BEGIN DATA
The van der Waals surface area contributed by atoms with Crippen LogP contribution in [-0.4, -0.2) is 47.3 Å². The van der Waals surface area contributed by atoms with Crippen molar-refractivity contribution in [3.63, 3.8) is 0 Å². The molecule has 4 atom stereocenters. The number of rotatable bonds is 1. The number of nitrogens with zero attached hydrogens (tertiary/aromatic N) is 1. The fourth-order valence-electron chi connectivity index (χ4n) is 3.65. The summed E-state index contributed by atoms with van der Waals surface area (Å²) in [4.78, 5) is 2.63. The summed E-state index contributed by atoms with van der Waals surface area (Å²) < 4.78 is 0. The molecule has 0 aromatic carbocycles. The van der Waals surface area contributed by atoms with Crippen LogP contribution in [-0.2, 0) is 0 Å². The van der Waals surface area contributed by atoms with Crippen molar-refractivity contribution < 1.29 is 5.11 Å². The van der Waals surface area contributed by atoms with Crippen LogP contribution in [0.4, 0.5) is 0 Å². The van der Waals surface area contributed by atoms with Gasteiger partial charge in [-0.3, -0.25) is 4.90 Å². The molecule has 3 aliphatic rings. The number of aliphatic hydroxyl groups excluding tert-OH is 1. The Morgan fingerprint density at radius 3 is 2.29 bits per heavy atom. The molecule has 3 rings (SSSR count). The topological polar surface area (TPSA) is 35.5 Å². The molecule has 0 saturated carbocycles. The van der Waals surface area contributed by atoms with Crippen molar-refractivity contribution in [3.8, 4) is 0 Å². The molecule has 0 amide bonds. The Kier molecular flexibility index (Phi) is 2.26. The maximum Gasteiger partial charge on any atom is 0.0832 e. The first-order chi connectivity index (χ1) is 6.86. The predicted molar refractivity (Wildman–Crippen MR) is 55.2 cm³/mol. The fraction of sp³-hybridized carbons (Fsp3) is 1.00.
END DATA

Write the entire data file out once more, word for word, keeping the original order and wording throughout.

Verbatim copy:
The van der Waals surface area contributed by atoms with Crippen LogP contribution in [-0.4, -0.2) is 47.3 Å². The van der Waals surface area contributed by atoms with Crippen molar-refractivity contribution in [3.63, 3.8) is 0 Å². The molecule has 4 atom stereocenters. The number of rotatable bonds is 1. The number of nitrogens with zero attached hydrogens (tertiary/aromatic N) is 1. The fourth-order valence-electron chi connectivity index (χ4n) is 3.65. The summed E-state index contributed by atoms with van der Waals surface area (Å²) in [4.78, 5) is 2.63. The summed E-state index contributed by atoms with van der Waals surface area (Å²) < 4.78 is 0. The molecule has 0 aromatic carbocycles. The van der Waals surface area contributed by atoms with Crippen LogP contribution in [-0.2, 0) is 0 Å². The van der Waals surface area contributed by atoms with Crippen molar-refractivity contribution < 1.29 is 5.11 Å². The van der Waals surface area contributed by atoms with Crippen LogP contribution in [0.4, 0.5) is 0 Å². The van der Waals surface area contributed by atoms with Gasteiger partial charge in [-0.3, -0.25) is 4.90 Å². The molecule has 3 aliphatic rings. The number of aliphatic hydroxyl groups excluding tert-OH is 1. The Morgan fingerprint density at radius 3 is 2.29 bits per heavy atom. The molecule has 3 rings (SSSR count). The topological polar surface area (TPSA) is 35.5 Å². The molecule has 0 saturated carbocycles. The van der Waals surface area contributed by atoms with Crippen molar-refractivity contribution in [3.8, 4) is 0 Å². The molecule has 0 amide bonds. The Kier molecular flexibility index (Phi) is 2.26. The maximum Gasteiger partial charge on any atom is 0.0832 e. The first-order chi connectivity index (χ1) is 6.86. The predicted molar refractivity (Wildman–Crippen MR) is 55.2 cm³/mol. The fraction of sp³-hybridized carbons (Fsp3) is 1.00.